Germany

Hito Steyerl – Factory of the Sun (2015)

In this immersive work, which debuted at the 2015 German Pavilion at the Venice Biennale, Steyerl probes the pleasures and perils of image circulation in a moment defined by the unprecedented global flow of data. Ricocheting between genres—news reportage, documentary film, video games, and internet dance videos—Factory of the Sun uses the motifs of light and acceleration to explore what possibilities are still available for collective resistance when surveillance has become a mundane part of an increasingly virtual world. Factory of the Sun tells the surreal story of workers whose forced moves in a motion capture studio are turned into artificial sunshine. Read More »

Jürgen Böttcher – Ofenbauer AKA Furnace Builders (1962)

Quote:
At the Eisenhüttenkombinat Ost an der Oder, a new blast furnace is being moved to replace a burnt-out one. 2000 tons have to be moved 18 meters: Three times we hear it in the commentary. Master Klaus is now in command. His orders are to be obeyed at all costs. Men at work: tense faces, examining hands, the sound of screeching winds and steel cables stretched to breaking point. Everything is going well, and it is a new best performance: The downtime of the plant has been reduced from 80 to 40 days, the commentary says. Read More »

Dominik Graf – Fabian oder Der Gang vor die Hunde AKA Fabian: Going to the Dogs (2021)

Quote:
Berlin, 1931. Jakob Fabian (Tom Schilling) works in the advertising department of a cigarette factory by day and drifts through bars, brothels and artist studios with his wealthy and debauched friend Labude (Albrecht Schuch) by night. When Fabian meets the beautiful and confident Cornelia (Saskia Rosendahl), he manages to shed his pessimistic attitude for a brief moment and falls in love. Not long after, he falls victim to the great wave of layoffs sweeping the city, plunging him back into a depression, while Cornelia’s career as an actress is taking off thanks to her wealthy boss and admirer – an arrangement that Fabian finds difficult to accept. But it’s not just his world that is falling apart… Veteran German director Dominik Graf (Beloved Sisters) wowed audiences at the Berlin Film Festival with this dazzling adaptation of Erich Kästner’s classic of Weimar literature, set amid the twilight hedonism of pre-Nazi Germany. Read More »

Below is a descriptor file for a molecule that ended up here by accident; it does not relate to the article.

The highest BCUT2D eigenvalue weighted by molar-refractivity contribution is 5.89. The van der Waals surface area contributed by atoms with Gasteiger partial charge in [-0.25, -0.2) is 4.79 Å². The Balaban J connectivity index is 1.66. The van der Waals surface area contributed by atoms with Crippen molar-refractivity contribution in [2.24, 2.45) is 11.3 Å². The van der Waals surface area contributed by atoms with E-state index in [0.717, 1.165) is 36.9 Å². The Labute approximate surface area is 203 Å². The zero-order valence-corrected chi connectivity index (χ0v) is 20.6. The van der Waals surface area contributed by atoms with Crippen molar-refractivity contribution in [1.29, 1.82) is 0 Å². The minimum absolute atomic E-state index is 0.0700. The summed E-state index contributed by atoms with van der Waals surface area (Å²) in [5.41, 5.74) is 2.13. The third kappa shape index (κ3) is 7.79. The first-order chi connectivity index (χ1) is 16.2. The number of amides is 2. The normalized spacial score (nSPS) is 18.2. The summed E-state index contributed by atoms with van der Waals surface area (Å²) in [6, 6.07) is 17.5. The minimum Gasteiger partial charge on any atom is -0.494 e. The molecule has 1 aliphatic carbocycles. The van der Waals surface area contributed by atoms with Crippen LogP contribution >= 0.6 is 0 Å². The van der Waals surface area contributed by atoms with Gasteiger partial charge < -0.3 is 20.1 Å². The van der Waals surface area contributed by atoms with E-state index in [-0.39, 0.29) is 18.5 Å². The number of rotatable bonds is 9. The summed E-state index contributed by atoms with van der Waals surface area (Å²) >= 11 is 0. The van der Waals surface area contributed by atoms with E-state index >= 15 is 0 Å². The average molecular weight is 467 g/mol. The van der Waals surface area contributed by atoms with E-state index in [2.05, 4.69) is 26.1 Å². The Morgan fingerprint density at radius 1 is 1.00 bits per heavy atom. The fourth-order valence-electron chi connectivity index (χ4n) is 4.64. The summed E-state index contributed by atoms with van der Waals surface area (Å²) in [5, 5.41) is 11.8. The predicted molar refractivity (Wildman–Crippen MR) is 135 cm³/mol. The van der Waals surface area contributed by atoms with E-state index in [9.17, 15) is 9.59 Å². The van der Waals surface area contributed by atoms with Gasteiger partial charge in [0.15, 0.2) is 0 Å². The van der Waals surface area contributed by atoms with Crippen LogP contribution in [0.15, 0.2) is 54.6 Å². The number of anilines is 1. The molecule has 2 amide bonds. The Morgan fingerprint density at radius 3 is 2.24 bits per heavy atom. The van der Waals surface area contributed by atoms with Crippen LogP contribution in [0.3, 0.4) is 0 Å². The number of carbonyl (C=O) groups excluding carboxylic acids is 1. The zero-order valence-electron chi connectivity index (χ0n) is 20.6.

Dieter Reifarth – Haus Tugendhat (2013)

Reifarth relates the history of the Tugendhat House and family from the perspectives of the Tugendhat children. The Tugendhat House is also presented in the social, political and cultural context of the modern Republic of Czechoslovakia formed after World War I; the German occupation; the communist regime; and the Czech Republic, whose formation was made public in a broadcast from the Tugendhat House. The descendants of Fritz and Grete never repossessed the house but always fought to have it restored and open to the public. In 2001 the Tugendhat House was designated a UNESCO World Heritage. From 2010 until the opening in 2012 a laborious technical and aesthetic restoration was realized. Read More »

Assad Fouladkar – Halal Love (and Sex) (2015)

Plot: Four tragicomic interconnected stories about how devoted Muslim men and women are trying to manage their love life and desires without breaking any religious rules. Read More »

Ulrike Ottinger – Chamissos Schatten (2016)

Quote:
It starts with “Peter Schlemihl’s Miraculous Story”, which tells of a man travelling the world in seven-league boots. Adelbert von Chamisso wrote the tale before setting off to Russia on scientific expedition in 1815. He analysed the flora of Alaska and then explored the Northwest Passage, just like Cook and voyager Bering had done previously, the latter with physician and naturalist Steller in tow.
A porthole reveals the view. Thus begins Ottinger’s journey from Alaska to Kamchatka via Chukotka, with her predecessors’ log books to accompany her on her way. Read More »

Jürgen Böttcher – Im Pergamon-Museum AKA In the Pergamon Museum (1962)

Quote:
A cinematic visit to the Pergamon Museum in Berlin. The camera usually observes the visitors and paints their views on scenes of the ensemble of figures. The amazement at the beauty and grace of the antique sculptures is reflected in the faces of the viewers and emotion is palpable. The visitors come from all over the world – one sees Indians, Asians, Blacks. All age groups are represented, from children to old people. They come individually or in groups and communicate about what they see. The film gets along without any comment. You see more pictures of the visitors than of the altar. This means that it is important for the film to show the cultural interest of the people. Gerhard Rosenfeld creates atmospheric music with a classical feel to it. An early and extremely interesting work by the great documentary filmmaker Jürgen Böttcher. Read More »